The glitch happened in a piece of equipment called a digital network control system, which communicates signals to digital boxes, Watson said. The system is connected to digital boxes in about 50,000 households in the cities that were affected, he said.
"But we had a software failure in that piece of equipment that knocked out the digital boxes completely. The experience of our customers would be they lost their TV," Watson said.
Ironically, the outage occurred while Charter was in the midst of a system upgrade to improve the cable network, he said.
"We were developing a stronger system to be more redundant," he said. "So if there was a mechanical failure … there would be a switch over to another system."
The most recent service disruption, however, was due to a software failure, not a mechanical failure.
There are 27,000 households with at least one digital box in Glendale, about 18,000 in Burbank, about 2,500 in La Crescenta and Montrose and about 1,700 in La Cañada Flintridge, Watson said.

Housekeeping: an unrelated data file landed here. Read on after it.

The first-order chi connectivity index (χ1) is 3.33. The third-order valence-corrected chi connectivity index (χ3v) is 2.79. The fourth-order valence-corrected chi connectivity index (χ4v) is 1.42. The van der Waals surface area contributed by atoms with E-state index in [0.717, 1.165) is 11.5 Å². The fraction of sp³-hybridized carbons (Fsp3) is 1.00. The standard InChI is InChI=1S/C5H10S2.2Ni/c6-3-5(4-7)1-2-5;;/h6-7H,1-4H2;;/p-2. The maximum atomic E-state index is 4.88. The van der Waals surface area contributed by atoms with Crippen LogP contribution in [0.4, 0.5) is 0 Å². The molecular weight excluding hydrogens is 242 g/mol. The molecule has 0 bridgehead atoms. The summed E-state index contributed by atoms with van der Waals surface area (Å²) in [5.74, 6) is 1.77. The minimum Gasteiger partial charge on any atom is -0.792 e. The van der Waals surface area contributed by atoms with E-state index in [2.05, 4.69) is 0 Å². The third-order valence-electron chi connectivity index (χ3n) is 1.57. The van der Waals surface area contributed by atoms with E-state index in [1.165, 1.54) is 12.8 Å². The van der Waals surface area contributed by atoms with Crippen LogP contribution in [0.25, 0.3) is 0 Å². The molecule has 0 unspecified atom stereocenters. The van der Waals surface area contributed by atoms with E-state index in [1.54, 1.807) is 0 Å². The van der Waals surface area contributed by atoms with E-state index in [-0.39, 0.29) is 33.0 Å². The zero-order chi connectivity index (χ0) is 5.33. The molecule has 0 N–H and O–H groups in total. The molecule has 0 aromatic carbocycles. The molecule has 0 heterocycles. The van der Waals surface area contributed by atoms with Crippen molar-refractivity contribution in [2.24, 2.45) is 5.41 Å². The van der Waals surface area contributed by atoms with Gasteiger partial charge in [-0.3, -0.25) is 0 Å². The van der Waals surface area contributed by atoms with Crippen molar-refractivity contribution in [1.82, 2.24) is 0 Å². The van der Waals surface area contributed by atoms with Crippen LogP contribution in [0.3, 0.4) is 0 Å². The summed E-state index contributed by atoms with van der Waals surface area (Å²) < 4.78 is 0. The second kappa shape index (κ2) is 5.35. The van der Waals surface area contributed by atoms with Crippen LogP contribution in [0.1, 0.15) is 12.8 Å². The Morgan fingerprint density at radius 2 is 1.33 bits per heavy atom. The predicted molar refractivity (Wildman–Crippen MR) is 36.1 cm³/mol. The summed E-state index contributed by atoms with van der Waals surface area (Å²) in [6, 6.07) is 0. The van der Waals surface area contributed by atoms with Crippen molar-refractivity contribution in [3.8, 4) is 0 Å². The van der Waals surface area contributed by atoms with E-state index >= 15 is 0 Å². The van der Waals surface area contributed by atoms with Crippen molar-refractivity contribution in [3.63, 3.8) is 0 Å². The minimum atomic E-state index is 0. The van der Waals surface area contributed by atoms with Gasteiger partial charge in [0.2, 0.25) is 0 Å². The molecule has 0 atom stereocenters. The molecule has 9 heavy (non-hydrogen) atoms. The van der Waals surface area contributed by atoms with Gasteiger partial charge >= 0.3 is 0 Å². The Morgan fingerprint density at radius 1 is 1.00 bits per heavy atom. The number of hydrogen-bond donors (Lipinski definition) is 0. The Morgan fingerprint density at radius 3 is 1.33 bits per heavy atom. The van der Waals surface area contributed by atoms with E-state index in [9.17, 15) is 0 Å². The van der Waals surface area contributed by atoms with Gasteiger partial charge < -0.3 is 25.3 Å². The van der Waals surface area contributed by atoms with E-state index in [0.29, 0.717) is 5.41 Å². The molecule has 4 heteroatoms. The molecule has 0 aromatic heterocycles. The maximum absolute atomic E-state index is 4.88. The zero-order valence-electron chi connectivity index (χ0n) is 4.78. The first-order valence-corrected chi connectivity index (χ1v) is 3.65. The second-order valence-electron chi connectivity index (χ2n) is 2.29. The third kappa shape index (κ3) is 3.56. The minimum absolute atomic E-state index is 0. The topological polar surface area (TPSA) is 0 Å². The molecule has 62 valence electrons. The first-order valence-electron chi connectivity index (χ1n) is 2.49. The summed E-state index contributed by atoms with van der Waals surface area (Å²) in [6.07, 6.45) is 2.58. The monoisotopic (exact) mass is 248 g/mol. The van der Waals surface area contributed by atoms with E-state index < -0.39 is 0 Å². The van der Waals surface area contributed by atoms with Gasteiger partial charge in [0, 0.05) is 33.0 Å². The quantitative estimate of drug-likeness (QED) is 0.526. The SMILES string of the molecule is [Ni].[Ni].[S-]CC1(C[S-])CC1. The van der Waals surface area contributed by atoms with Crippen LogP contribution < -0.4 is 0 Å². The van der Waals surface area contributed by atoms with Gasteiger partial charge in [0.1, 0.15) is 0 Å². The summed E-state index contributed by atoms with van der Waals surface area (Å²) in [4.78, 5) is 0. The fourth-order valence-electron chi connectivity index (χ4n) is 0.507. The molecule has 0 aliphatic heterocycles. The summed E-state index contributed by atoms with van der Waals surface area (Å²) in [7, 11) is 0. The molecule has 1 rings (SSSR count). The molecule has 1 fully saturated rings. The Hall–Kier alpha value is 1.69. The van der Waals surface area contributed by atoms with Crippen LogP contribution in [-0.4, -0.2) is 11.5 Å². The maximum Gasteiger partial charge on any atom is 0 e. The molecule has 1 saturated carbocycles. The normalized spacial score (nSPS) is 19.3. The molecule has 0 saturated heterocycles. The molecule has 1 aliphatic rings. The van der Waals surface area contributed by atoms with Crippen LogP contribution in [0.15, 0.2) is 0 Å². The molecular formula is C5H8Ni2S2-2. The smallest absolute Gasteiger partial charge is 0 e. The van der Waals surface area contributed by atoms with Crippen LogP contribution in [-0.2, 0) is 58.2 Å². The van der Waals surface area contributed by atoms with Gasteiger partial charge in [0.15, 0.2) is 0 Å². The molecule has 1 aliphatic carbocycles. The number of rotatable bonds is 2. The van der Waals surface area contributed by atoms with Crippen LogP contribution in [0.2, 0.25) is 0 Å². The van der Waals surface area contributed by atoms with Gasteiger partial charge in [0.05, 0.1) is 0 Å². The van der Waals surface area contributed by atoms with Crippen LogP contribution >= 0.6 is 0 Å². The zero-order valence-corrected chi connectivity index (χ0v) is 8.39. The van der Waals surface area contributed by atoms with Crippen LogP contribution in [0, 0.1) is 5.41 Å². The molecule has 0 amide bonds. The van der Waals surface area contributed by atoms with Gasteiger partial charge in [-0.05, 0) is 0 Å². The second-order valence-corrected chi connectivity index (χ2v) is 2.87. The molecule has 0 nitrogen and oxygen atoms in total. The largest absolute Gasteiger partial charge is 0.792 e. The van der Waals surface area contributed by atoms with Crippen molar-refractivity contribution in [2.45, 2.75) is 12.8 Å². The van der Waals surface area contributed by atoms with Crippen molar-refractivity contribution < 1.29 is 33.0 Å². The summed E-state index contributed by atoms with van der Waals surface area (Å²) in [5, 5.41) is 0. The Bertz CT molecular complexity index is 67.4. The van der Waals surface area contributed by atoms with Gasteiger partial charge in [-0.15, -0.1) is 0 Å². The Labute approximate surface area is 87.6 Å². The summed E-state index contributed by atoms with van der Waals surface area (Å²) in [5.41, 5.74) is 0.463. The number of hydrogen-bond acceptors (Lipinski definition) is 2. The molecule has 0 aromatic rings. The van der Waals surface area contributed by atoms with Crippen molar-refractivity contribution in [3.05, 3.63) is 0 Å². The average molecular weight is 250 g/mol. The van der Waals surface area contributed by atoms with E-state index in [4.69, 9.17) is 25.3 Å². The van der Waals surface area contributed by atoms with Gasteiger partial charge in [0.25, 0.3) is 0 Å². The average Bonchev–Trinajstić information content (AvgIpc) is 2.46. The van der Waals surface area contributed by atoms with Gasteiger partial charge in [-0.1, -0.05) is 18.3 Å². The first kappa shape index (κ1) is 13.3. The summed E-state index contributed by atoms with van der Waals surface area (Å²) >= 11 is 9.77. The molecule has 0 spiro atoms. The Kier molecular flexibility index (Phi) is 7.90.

But not all of these so-called digital households suffered through the six-hour television blackout.
Customers who run the cable directly into their television sets, instead of through a cable-company tuner, were not affected, he said. And some neighborhoods were shielded from the failure because the glitch did not penetrate their specific node, or service area, he said.
Charter Communications is offering clients that were affected by the blackout credits on their bills, Watson said. Normally, the company gives credit for the number of hours service was down by calculating the hourly rate, he said.
"That is what we're doing," he said. "In terms of whether customers will be satisfied, I'm hoping they will."